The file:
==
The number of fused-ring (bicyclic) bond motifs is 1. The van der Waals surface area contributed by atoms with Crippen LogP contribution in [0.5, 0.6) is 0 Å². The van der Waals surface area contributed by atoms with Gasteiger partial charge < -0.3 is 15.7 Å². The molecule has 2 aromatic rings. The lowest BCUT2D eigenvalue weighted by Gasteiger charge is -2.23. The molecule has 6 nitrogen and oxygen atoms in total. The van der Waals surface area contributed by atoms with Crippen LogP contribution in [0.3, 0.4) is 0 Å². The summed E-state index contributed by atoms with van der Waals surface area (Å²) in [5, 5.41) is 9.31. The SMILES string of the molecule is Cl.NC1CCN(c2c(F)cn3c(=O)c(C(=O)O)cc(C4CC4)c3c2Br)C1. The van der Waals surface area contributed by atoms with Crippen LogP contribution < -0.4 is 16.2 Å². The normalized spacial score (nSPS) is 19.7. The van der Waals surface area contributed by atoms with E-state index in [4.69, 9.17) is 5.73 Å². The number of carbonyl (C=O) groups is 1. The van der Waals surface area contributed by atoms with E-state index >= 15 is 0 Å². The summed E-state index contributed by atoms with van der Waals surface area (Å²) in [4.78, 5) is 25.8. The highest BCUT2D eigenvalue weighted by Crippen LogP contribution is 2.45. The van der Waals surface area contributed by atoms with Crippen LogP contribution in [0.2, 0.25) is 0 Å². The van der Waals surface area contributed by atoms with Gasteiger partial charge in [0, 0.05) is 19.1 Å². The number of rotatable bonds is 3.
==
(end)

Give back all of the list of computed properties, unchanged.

The number of fused-ring (bicyclic) bond motifs is 1. The van der Waals surface area contributed by atoms with Crippen LogP contribution in [0.5, 0.6) is 0 Å². The van der Waals surface area contributed by atoms with Gasteiger partial charge < -0.3 is 15.7 Å². The molecule has 2 aromatic rings. The lowest BCUT2D eigenvalue weighted by Gasteiger charge is -2.23. The molecule has 6 nitrogen and oxygen atoms in total. The van der Waals surface area contributed by atoms with Crippen LogP contribution in [0.3, 0.4) is 0 Å². The summed E-state index contributed by atoms with van der Waals surface area (Å²) in [5, 5.41) is 9.31. The SMILES string of the molecule is Cl.NC1CCN(c2c(F)cn3c(=O)c(C(=O)O)cc(C4CC4)c3c2Br)C1. The van der Waals surface area contributed by atoms with Crippen LogP contribution < -0.4 is 16.2 Å². The normalized spacial score (nSPS) is 19.7. The van der Waals surface area contributed by atoms with E-state index in [4.69, 9.17) is 5.73 Å². The number of carbonyl (C=O) groups is 1. The van der Waals surface area contributed by atoms with E-state index >= 15 is 0 Å². The summed E-state index contributed by atoms with van der Waals surface area (Å²) in [4.78, 5) is 25.8. The highest BCUT2D eigenvalue weighted by Crippen LogP contribution is 2.45. The van der Waals surface area contributed by atoms with Crippen LogP contribution in [0.2, 0.25) is 0 Å². The van der Waals surface area contributed by atoms with Gasteiger partial charge in [0, 0.05) is 19.1 Å². The number of rotatable bonds is 3.